Flower of the month – Amaryllis!



Amaryllis has become one of the signature flowers of the Holiday Season. Either planted or in fresh-cut arrangement it’s a statement on its own.

Amaryllis is a small genus of flowering bulbs, with two species. The better known of the two, Amaryllis belladonna, is a native of the Western Cape region of South Africa. For many years there was confusion amongst botanists over the generic names Amaryllis and Hippeastrum, one result of which is that the common name “amaryllis” is mainly used for cultivars of the genus Hippeastrum, widely sold in the winter months for their ability to bloom indoors. Plants of the genus Amaryllis are known as Belladonna lily, Jersey lily, Naked lady, Amarillo or, in South Africa, March lily due to its ability to flower around March. This is one of numerous genera with the common name “lily” due to their flower shape and growth habit. However, they are only distantly related to the true lily, Lilium.

Amaryllis comes in many beautiful varieties including various shades of red, white, pink, salmon and orange.  There are also many striped and multicolored varieties, usually combining shades of pink or red with white.

Of all flowering bulbs, amaryllis is the easiest to bring to bloom.  This can be accomplished indoors or out, and over an extended period of time.

Quick Tips for taking care of planted Amaryllis bulb:

  • Planting Period:  October until the end of April.
  • Flowering Period:  Late December until the end of June.
  • Flowering time is 7-10 weeks.
  • Larger bulbs produce more flowers.
  • Always store un-planted bulbs in a cool place between 8-10 deg. Celsius.

Plant bulbs in nutritious potting compost, many are available pre-mixed.  Plant the bulb up to its neck in the potting compost, being careful not to damage the roots.  Plant the bulb, or place the potted bulb in a warm place with direct light since heat is necessary for the development of the stems. Water sparingly until the stem appears, then, as the bud and leaves appear, gradually water more.  At this point, the stem will grow rapidly and flowers will develop after it has reached full growth. Bulbs will flower in 7-10 weeks as a general rule.  In winter the flowering time will be longer than in spring.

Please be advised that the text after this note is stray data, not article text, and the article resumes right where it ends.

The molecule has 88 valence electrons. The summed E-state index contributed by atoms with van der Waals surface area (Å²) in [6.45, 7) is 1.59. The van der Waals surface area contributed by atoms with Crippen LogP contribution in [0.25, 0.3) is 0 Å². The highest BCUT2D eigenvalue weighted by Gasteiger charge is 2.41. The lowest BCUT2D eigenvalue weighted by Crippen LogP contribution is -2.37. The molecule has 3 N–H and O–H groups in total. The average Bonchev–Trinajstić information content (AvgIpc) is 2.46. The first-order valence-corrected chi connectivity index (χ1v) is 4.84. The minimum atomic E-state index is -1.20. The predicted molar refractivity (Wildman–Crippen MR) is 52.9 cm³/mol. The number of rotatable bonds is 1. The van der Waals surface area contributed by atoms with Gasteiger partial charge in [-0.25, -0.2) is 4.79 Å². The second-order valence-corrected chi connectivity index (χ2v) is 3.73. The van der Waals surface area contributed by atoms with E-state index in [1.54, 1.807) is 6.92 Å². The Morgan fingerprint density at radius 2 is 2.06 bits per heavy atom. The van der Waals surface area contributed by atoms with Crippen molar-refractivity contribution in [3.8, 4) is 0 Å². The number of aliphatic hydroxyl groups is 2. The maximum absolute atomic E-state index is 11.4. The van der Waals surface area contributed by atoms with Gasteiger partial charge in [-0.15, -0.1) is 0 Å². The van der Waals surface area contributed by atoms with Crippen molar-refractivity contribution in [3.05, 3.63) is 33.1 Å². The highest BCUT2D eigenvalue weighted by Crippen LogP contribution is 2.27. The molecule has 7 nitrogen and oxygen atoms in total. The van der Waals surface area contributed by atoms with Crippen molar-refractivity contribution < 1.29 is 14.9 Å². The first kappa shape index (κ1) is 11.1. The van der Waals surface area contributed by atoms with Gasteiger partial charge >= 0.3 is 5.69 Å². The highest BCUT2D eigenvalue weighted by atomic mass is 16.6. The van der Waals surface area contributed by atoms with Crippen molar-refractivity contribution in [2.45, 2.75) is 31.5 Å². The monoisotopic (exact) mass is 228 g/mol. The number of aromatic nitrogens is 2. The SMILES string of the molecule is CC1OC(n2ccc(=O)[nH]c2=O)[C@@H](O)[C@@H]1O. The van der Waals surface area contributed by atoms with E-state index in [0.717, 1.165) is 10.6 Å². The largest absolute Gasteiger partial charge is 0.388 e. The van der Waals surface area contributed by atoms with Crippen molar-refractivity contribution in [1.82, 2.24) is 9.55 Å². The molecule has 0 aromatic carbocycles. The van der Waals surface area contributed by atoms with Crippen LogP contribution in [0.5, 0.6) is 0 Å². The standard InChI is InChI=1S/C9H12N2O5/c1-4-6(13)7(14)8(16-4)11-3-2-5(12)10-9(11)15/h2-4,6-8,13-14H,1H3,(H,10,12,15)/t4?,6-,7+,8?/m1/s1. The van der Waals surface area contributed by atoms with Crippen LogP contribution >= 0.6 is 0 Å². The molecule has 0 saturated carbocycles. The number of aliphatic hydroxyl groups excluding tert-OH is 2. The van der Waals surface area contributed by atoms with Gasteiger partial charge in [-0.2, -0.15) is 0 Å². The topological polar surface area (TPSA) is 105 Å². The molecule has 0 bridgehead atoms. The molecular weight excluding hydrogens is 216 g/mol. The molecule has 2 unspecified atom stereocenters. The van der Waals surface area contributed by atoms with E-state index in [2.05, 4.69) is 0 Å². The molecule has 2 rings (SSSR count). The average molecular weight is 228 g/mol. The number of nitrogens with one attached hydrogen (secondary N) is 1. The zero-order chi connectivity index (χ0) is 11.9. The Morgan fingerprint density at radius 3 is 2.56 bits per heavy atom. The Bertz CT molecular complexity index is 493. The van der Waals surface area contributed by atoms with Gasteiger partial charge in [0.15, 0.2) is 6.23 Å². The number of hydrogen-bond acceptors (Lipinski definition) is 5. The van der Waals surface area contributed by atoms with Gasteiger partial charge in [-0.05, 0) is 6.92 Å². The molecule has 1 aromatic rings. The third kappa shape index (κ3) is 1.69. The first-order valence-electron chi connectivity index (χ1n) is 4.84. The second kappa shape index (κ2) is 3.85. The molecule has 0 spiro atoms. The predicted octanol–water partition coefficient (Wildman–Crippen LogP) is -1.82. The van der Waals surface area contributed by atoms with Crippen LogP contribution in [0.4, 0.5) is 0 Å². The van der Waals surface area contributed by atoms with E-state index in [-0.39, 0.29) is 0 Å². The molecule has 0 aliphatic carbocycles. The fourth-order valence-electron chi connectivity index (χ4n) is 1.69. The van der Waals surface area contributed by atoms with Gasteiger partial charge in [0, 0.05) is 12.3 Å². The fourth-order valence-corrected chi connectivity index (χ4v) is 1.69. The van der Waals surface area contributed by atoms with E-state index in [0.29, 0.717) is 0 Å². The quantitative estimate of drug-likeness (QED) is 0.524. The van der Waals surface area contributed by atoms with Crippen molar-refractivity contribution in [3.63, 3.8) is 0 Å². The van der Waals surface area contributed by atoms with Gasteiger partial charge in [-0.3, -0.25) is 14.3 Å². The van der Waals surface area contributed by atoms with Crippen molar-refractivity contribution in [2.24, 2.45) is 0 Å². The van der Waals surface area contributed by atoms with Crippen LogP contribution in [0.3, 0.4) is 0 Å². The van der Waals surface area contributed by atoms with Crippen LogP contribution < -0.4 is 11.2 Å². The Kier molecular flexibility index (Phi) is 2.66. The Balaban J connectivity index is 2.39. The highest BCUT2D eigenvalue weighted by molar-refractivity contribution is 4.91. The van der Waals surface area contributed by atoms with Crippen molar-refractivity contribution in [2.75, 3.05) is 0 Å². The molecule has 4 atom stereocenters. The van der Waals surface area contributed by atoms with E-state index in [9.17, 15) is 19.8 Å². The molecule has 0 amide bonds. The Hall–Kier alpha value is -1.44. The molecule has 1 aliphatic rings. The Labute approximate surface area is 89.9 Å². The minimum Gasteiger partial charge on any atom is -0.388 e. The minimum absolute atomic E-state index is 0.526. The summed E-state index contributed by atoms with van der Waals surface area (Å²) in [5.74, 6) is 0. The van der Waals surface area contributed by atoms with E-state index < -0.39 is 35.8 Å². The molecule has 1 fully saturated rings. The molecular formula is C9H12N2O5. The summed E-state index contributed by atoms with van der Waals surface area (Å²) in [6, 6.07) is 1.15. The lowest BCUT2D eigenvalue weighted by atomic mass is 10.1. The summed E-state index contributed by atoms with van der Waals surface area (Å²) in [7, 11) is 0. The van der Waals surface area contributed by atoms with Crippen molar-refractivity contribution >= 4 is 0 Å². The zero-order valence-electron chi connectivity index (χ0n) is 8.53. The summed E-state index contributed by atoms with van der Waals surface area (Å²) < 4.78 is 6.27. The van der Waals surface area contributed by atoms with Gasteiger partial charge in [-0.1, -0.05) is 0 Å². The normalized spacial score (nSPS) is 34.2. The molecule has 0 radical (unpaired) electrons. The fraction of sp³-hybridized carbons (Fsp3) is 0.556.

After the amaryllis has stopped flowering, it can be made to flower again.  Cut the old flowers from the stem after flowering, and when the stem starts to sag, cut it back to the top of the bulb.

Continue to water and fertilize as normal all summer, or for at least 5-6 months, allowing the leaves to fully develop and grow. When the leaves begin to yellow, which normally occurs in the early fall, cut the leaves back to about 2 inches from the top of the bulb and remove the bulb from the soil. Clean the bulb and place it in a cool (8-10 deg. C), dark place such as the crisper of your refrigerator for a minimum of 6 weeks. After 6 weeks you may remove bulbs whenever you would like to plant them. Plant bulbs 8 weeks before you would like them to bloom.

Amaryllis as a fresh-cut flower is very popular in the winter months, especially during the Holiday season. It is used in bouquets, vase arrangements, for creating stunning centerpieces and statements.

Working with fresh-cut Amaryllis blooms can be tricky considering that the stem is hollow and tends to split and curl up when it’s cut. A little professional secret is to tape the stem at the place you are going to cut and then cut it, this way it won’t curl up.

Enjoy this amazing flower this season. Get some potted bulbs or order a fresh flower arrangement.

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